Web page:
Srinagar: The Jammu & Kashmir administration Wednesday sought income tax records of the last three years from editors of local newspapers.
While the announcement was described as an annual exercise by officials of the state Department of Information and Public Relations (DIPR), editors said it had caught them by surprise.
The DIPR, which is entrusted with highlighting the activities of the administration through print and electronic media, also allocates government advertisements to local newspapers.
The announcement was made by a state official as journalists and other media professionals worked at the media centre established by the state government in August.
The media centre helped journalists file reports even as the Valley remained under a communications lockdown between the first week of August and mid-October. It was initially established in the conference room of a Srinagar hotel, but was shifted to the DIPR main office this week.
The official said the journalists employed with local newspapers should inform their editors to furnish their income tax returns for the past three years to the DIPR.
Before the announcement, the official asked if those present in the room were members of the “print media”.
‘Don’t know the exact reason’
The editor of a local English daily told ThePrint that this was “the first time income tax returns are being sought from us”. “We don’t know the exact reason,” the editor said.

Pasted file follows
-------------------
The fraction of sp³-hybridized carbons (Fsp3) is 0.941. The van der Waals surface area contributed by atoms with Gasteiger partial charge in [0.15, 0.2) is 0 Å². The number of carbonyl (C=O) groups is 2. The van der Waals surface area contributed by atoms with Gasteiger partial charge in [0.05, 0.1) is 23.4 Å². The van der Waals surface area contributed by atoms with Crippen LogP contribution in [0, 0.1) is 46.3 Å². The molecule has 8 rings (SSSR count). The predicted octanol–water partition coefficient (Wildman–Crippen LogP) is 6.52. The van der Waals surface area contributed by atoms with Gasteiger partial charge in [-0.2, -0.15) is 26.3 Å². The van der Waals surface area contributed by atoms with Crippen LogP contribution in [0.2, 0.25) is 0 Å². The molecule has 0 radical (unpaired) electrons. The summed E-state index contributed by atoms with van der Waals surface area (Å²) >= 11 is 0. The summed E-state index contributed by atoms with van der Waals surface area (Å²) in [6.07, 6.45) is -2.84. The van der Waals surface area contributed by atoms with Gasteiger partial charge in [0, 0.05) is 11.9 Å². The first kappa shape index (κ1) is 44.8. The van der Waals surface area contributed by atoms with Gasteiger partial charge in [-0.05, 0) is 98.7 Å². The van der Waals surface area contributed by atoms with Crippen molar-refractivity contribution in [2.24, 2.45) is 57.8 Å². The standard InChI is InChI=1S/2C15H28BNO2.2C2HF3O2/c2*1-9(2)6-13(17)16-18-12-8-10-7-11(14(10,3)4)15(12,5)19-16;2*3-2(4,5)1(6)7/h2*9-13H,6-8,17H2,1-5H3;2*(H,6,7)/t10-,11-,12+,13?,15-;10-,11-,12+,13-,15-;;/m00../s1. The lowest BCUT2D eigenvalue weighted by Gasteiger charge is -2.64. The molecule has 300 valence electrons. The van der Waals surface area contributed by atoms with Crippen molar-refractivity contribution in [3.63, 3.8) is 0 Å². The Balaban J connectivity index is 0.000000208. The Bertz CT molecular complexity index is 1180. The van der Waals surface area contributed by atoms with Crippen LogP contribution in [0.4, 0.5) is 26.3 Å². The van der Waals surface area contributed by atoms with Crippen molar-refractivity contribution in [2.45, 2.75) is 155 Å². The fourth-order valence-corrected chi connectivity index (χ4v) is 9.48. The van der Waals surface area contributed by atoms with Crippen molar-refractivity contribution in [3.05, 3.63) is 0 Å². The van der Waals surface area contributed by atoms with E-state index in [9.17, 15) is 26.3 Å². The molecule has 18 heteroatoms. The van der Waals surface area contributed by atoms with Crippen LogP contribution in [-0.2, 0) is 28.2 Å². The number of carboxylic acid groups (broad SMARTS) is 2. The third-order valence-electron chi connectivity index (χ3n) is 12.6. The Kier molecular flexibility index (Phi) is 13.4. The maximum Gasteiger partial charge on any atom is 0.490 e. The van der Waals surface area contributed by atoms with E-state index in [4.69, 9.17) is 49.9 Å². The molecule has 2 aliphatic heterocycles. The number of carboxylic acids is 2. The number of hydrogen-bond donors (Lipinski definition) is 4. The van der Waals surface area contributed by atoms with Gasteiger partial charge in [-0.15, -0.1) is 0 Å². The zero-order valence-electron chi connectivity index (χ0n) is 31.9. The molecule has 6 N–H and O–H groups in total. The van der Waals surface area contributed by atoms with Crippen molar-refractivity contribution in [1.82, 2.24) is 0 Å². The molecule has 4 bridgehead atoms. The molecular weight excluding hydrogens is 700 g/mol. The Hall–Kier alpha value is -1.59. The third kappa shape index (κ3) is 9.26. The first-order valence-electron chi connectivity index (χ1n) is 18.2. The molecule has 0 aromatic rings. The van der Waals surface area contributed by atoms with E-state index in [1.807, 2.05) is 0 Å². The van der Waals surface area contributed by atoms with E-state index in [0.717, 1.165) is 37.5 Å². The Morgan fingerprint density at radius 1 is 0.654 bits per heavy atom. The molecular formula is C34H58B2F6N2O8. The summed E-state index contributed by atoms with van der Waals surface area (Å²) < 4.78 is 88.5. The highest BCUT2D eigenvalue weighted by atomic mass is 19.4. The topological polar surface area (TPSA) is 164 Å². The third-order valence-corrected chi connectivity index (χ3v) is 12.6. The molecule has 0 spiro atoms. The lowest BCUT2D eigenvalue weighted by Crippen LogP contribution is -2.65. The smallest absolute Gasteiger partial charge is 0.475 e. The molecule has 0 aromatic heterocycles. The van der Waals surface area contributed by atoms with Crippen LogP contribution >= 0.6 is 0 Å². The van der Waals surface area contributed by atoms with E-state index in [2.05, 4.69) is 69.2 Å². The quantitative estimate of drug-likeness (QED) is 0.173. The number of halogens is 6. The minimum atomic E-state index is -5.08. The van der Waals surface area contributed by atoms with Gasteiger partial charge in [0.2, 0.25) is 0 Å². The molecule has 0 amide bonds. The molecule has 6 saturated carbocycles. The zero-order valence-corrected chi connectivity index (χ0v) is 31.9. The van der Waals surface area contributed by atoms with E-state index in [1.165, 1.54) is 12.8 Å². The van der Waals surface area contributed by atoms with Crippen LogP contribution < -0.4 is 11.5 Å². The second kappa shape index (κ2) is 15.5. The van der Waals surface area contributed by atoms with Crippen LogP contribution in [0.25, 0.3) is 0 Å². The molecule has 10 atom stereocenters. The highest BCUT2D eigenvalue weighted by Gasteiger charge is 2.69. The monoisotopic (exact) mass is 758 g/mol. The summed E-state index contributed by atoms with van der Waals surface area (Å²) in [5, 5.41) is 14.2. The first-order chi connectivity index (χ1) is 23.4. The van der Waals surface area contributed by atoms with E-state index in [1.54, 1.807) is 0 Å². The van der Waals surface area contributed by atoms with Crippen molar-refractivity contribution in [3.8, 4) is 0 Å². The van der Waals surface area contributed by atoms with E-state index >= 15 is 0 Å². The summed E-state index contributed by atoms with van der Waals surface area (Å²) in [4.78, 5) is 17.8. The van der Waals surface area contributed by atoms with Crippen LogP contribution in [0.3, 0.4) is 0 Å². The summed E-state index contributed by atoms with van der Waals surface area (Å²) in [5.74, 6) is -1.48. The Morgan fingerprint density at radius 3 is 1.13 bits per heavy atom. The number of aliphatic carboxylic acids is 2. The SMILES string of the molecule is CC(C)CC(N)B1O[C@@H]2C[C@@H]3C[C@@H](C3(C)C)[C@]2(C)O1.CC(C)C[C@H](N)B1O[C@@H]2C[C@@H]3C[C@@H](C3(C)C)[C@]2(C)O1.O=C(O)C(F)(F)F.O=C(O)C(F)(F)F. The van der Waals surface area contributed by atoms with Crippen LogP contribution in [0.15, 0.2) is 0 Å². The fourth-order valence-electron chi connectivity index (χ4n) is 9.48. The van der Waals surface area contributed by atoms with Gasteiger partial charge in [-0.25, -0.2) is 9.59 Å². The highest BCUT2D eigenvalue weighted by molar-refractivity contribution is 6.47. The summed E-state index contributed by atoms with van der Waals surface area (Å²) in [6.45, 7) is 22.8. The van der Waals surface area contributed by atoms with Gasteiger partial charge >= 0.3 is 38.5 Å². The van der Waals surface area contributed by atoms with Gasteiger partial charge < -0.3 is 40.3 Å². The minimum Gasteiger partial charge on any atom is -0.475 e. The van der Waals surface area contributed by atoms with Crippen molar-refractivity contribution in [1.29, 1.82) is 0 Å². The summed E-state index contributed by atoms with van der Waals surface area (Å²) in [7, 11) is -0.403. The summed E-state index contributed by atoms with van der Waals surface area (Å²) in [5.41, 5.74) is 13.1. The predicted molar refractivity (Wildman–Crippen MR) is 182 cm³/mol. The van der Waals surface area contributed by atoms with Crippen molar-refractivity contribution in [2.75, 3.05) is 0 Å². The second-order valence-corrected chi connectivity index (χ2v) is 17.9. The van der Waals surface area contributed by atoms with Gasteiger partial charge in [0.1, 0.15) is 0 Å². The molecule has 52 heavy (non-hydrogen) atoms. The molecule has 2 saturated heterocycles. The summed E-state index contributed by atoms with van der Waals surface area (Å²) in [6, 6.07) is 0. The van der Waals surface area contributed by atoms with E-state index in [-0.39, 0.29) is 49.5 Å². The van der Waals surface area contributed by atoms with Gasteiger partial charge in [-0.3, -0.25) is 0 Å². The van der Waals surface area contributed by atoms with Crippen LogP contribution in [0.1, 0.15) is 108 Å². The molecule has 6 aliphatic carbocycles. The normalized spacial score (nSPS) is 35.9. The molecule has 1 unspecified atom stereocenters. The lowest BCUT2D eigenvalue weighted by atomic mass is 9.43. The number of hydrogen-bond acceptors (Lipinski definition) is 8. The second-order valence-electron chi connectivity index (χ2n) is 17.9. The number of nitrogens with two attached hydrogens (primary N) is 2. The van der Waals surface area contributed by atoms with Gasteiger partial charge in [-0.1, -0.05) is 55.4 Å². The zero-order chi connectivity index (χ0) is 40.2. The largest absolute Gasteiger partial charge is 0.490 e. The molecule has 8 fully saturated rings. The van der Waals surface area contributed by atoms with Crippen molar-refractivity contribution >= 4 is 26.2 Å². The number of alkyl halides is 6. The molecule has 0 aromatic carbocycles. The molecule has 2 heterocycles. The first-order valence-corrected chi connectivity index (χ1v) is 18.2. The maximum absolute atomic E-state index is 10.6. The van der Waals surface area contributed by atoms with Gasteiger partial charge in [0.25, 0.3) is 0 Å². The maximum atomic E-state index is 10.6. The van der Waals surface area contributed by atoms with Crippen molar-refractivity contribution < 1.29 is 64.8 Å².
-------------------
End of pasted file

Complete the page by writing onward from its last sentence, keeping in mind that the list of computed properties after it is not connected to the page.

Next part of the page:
A second editor said they were yet to get official communication in this regard.
“Whatever was conveyed was only verbal. We haven’t received any written communication,” the editor added. “We can only find out what this is all about when we get a written communication.”
DIPR officials, however, insisted that the documents were being sought as part of a routine exercise.
“We deal with newspapers and there is no truth in claims that the DIPR is seeking income tax records for the first time,” a senior DIPR official said. “We do this every year.”
Refuting the argument, the editor of a Urdu daily said the DIPR should produce communications from previous years to prove this had been done before. “This is the first time they are asking for income tax returns. We have been told that we should submit the details by Friday,” the editor added.
A local journalist employed with a Kashmir-based newspaper said the move was a “fear tactic”. “The state administration wants to intimidate the local press here. That is what this is about,” the journalist added.
The announcement came on a day when J&K Director General of Police Dilbagh Singh thanked the local media for their “responsible reportage” since the erstwhile state’s special status was scrapped 5 August.